August 3, 2021
What is progesterone?
Progesterone is a sex hormone in females that is important for the regulation of menstrual cycles and maintaining early stages of pregnancy. After ovulation, when an egg is released from the ovary, the remnants of the ovarian follicle called corpus luteum starts to produce large amounts of progesterone. Progesterone prepares the endometrium (the lining of the uterus) and makes the environment in the uterus suitable for the fertilised egg to implant.
Progesterone level in the blood peaks approximately at day 21 in the menstrual cycle. If no fertilised egg implants, progesterone level will start to decrease and a new menstrual cycle will begin. If a fertilised egg is implanted, progesterone will continue to be produced to stimulate the blood vessels of the endometrium to grow and glands to produce nutrients to nourish the fertilised egg to grow into an embryo.
In short, it is useful to analyse progesterone levels in the blood to:
Investigate cause of infertility
Detect anovulatory cycles
Monitor early pregnancy
Monitor progesterone replacement therapy
Why is this analysis important?
Women usually release one egg during every menstrual cycle. Having normal menstruation is usually, but not always a sign that a woman is also ovulating normally. It is also possible to experience so-called “anovulatory cycles”, which means that the woman goes through a menstrual cycle without releasing any eggs. In a normal menstrual cycle, menstrual bleeding is caused by a drop in progesterone level prior to menstruation. In an anovulatory cycle, bleeding is instead caused by insufficient oestrogen to support the endometrium.
Anovulatory bleeding is often more irregular than normal menstrual bleeding, but other than that, it can be difficult to tell apart from normal menstrual bleeding. Testing progesterone levels in the blood on day 21 in the menstrual cycle (if your normal menstrual cycle is 28 days) can help determine if you have had an ovulation in the present cycle. Having frequent anovulatory cycles can be a cause of infertility. Failure to ovulate is a reason for infertility in about 20% of cases.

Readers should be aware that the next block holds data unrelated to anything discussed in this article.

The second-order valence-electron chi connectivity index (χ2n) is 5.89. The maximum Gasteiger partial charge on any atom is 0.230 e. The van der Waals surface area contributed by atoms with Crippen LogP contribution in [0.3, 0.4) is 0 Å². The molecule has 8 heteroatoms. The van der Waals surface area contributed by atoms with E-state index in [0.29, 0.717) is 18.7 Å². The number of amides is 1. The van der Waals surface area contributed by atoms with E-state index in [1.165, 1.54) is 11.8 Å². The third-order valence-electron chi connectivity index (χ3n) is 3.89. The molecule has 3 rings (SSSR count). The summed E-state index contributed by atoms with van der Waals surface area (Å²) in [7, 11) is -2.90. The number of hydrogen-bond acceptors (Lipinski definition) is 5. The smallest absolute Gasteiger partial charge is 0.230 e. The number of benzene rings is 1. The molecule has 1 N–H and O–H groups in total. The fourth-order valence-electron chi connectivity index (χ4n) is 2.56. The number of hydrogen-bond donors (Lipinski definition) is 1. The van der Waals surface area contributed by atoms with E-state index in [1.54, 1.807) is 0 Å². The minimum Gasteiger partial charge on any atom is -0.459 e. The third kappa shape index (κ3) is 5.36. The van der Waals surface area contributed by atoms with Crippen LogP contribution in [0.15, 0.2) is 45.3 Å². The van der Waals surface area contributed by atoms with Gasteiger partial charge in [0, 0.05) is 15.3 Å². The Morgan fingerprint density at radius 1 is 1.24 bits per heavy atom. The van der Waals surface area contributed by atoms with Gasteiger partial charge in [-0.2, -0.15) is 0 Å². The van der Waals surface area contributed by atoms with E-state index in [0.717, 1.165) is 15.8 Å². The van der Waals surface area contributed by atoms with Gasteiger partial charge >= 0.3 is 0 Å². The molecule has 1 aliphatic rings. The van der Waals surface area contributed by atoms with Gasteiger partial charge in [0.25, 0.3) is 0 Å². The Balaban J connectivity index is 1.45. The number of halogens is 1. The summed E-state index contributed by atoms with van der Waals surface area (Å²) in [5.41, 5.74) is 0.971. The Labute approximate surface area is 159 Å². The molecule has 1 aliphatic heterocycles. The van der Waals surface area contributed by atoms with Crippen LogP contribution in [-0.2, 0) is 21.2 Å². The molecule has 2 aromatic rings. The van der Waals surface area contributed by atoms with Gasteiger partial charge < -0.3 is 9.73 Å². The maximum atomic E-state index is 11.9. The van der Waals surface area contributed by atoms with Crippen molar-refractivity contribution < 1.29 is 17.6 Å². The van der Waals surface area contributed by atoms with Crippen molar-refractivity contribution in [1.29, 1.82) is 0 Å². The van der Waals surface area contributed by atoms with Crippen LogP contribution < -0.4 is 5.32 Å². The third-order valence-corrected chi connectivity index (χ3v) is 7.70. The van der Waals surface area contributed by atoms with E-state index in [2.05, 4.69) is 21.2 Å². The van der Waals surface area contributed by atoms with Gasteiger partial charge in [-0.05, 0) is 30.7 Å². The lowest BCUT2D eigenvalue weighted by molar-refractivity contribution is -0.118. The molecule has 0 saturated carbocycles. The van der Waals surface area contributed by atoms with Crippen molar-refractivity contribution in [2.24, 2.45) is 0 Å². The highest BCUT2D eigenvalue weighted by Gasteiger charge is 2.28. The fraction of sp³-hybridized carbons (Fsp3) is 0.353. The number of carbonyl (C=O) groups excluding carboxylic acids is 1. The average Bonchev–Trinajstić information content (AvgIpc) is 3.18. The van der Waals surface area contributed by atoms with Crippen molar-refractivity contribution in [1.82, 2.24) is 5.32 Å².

When a fertilised egg is implanted in the uterus, progesterone levels will remain high during the entire pregnancy. About 30% of women will experience abdominal pain or bleeding during early pregnancy and this is often associated with a lot of anxiety. Ultrasound can help determine whether a pregnancy is viable or not, but the results can sometimes be inconclusive, especially in the very beginning of a pregnancy when it is not possible to see heartbeat from the baby. Studies have shown that testing progesterone in the blood can help determine the viability of a pregnancy.
The reference range for progesterone levels in the blood can be different depending on the laboratory and technique used. Doctors usually also take into account a number of factors, such as the day in the menstrual cycle and pregnancy status, when evaluating progesterone values.
High progesterone levels in the blood may be associated with:
Treatment with progesterone replacement therapy
Certain progesterone producing tumours (rare)
Low progesterone levels in the blood may be associated with:
Test taken during the follicular phase of the menstrual cycle
Very high level of exercise
To detect anovulatory cycles, the progesterone test should be taken 7 days before the expected start of the next menstrual bleeding. This means that if you normally have a 28-day menstrual cycle, the test should be taken on day 21, that is 21 days after the first day of menstrual bleeding. If you normally have a 32-day cycle, then you should take the test on day 25 and so on.
To determine the viability of a pregnancy, progesterone levels need to be interpreted together with ultrasound and hCG results.
Use of contraceptives or hormone replacement therapy (HRT) containing progesterone or progestin can affect the results of the progesterone test. Discuss with your doctor before ordering a test.
Jorine Verhaegen et al. Accuracy of single progesterone test to predict early pregnancy outcome in women with pain or bleeding: meta-analysis of cohort studies. British Medical Journal. 2012;345:e6077Jerome F. Strauss, III et al. Yen & Jaffe's Reproductive Endocrinology. Seventh Edition. 2014